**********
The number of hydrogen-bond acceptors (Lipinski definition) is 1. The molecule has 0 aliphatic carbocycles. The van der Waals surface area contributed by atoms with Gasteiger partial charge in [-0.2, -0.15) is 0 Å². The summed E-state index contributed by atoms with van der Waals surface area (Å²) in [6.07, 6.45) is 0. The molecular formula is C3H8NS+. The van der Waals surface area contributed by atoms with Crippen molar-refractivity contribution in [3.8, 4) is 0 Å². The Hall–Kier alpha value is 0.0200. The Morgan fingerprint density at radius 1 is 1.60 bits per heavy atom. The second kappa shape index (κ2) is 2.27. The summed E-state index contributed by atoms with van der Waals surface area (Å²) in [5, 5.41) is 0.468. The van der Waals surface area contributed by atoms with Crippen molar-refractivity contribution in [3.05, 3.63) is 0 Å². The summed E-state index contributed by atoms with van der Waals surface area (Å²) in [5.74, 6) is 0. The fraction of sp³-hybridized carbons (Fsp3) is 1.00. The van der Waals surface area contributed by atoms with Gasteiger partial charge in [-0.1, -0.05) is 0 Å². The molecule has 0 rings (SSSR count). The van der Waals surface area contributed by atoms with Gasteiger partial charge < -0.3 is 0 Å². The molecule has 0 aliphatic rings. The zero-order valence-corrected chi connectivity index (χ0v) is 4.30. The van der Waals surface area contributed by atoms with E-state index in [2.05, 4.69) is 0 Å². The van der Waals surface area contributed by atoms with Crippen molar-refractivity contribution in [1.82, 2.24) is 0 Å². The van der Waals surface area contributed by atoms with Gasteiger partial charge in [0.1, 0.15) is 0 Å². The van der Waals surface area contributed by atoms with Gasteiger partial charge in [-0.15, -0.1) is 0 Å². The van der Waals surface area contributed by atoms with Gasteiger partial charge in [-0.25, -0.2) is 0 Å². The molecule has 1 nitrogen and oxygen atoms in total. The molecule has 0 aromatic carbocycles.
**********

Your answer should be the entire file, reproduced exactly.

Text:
The number of hydrogen-bond acceptors (Lipinski definition) is 1. The molecule has 0 aliphatic carbocycles. The van der Waals surface area contributed by atoms with Gasteiger partial charge in [-0.2, -0.15) is 0 Å². The summed E-state index contributed by atoms with van der Waals surface area (Å²) in [6.07, 6.45) is 0. The molecular formula is C3H8NS+. The van der Waals surface area contributed by atoms with Crippen molar-refractivity contribution in [3.8, 4) is 0 Å². The Hall–Kier alpha value is 0.0200. The Morgan fingerprint density at radius 1 is 1.60 bits per heavy atom. The second kappa shape index (κ2) is 2.27. The summed E-state index contributed by atoms with van der Waals surface area (Å²) in [5, 5.41) is 0.468. The van der Waals surface area contributed by atoms with Crippen molar-refractivity contribution in [3.05, 3.63) is 0 Å². The summed E-state index contributed by atoms with van der Waals surface area (Å²) in [5.74, 6) is 0. The fraction of sp³-hybridized carbons (Fsp3) is 1.00. The van der Waals surface area contributed by atoms with Gasteiger partial charge in [-0.1, -0.05) is 0 Å². The molecule has 0 rings (SSSR count). The van der Waals surface area contributed by atoms with Gasteiger partial charge < -0.3 is 0 Å². The molecule has 0 aliphatic rings. The zero-order valence-corrected chi connectivity index (χ0v) is 4.30. The van der Waals surface area contributed by atoms with E-state index in [2.05, 4.69) is 0 Å². The van der Waals surface area contributed by atoms with Crippen molar-refractivity contribution in [1.82, 2.24) is 0 Å². The van der Waals surface area contributed by atoms with Gasteiger partial charge in [0.1, 0.15) is 0 Å². The van der Waals surface area contributed by atoms with Gasteiger partial charge in [-0.15, -0.1) is 0 Å². The van der Waals surface area contributed by atoms with Gasteiger partial charge in [-0.25, -0.2) is 0 Å². The molecule has 1 nitrogen and oxygen atoms in total. The molecule has 0 aromatic carbocycles.